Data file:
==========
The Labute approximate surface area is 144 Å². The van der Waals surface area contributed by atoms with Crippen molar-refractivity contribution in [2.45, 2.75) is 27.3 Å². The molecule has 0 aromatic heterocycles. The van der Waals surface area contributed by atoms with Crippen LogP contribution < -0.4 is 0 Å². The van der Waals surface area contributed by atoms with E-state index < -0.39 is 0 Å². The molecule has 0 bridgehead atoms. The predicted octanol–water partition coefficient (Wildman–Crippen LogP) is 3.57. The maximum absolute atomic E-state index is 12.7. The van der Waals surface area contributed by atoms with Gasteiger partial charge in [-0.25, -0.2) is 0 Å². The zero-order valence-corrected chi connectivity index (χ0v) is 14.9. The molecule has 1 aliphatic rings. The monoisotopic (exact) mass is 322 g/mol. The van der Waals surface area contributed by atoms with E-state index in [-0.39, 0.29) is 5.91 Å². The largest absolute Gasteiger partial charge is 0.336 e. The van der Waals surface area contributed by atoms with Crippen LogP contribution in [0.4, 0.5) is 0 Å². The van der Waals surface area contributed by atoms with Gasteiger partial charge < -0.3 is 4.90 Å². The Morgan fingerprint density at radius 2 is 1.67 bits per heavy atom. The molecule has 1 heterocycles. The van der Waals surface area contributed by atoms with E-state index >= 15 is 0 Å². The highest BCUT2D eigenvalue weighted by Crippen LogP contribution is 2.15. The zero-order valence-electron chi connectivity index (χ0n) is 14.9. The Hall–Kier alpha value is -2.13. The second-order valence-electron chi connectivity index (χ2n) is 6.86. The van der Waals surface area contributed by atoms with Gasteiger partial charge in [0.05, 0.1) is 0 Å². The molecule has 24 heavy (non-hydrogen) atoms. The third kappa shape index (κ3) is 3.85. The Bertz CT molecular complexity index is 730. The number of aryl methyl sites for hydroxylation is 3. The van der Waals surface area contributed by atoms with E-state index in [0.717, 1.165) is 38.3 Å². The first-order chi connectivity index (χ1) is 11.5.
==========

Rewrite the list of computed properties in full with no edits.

The Labute approximate surface area is 144 Å². The van der Waals surface area contributed by atoms with Crippen molar-refractivity contribution in [2.45, 2.75) is 27.3 Å². The molecule has 0 aromatic heterocycles. The van der Waals surface area contributed by atoms with Crippen LogP contribution < -0.4 is 0 Å². The van der Waals surface area contributed by atoms with E-state index < -0.39 is 0 Å². The molecule has 0 bridgehead atoms. The predicted octanol–water partition coefficient (Wildman–Crippen LogP) is 3.57. The maximum absolute atomic E-state index is 12.7. The van der Waals surface area contributed by atoms with Gasteiger partial charge in [-0.25, -0.2) is 0 Å². The zero-order valence-corrected chi connectivity index (χ0v) is 14.9. The molecule has 1 aliphatic rings. The monoisotopic (exact) mass is 322 g/mol. The van der Waals surface area contributed by atoms with E-state index in [-0.39, 0.29) is 5.91 Å². The largest absolute Gasteiger partial charge is 0.336 e. The van der Waals surface area contributed by atoms with Crippen LogP contribution in [0.4, 0.5) is 0 Å². The van der Waals surface area contributed by atoms with Gasteiger partial charge < -0.3 is 4.90 Å². The Morgan fingerprint density at radius 2 is 1.67 bits per heavy atom. The molecule has 1 heterocycles. The van der Waals surface area contributed by atoms with E-state index >= 15 is 0 Å². The highest BCUT2D eigenvalue weighted by Crippen LogP contribution is 2.15. The zero-order valence-electron chi connectivity index (χ0n) is 14.9. The Hall–Kier alpha value is -2.13. The second-order valence-electron chi connectivity index (χ2n) is 6.86. The van der Waals surface area contributed by atoms with Gasteiger partial charge in [0.05, 0.1) is 0 Å². The molecule has 24 heavy (non-hydrogen) atoms. The third kappa shape index (κ3) is 3.85. The Bertz CT molecular complexity index is 730. The number of aryl methyl sites for hydroxylation is 3. The van der Waals surface area contributed by atoms with E-state index in [0.717, 1.165) is 38.3 Å². The first-order chi connectivity index (χ1) is 11.5.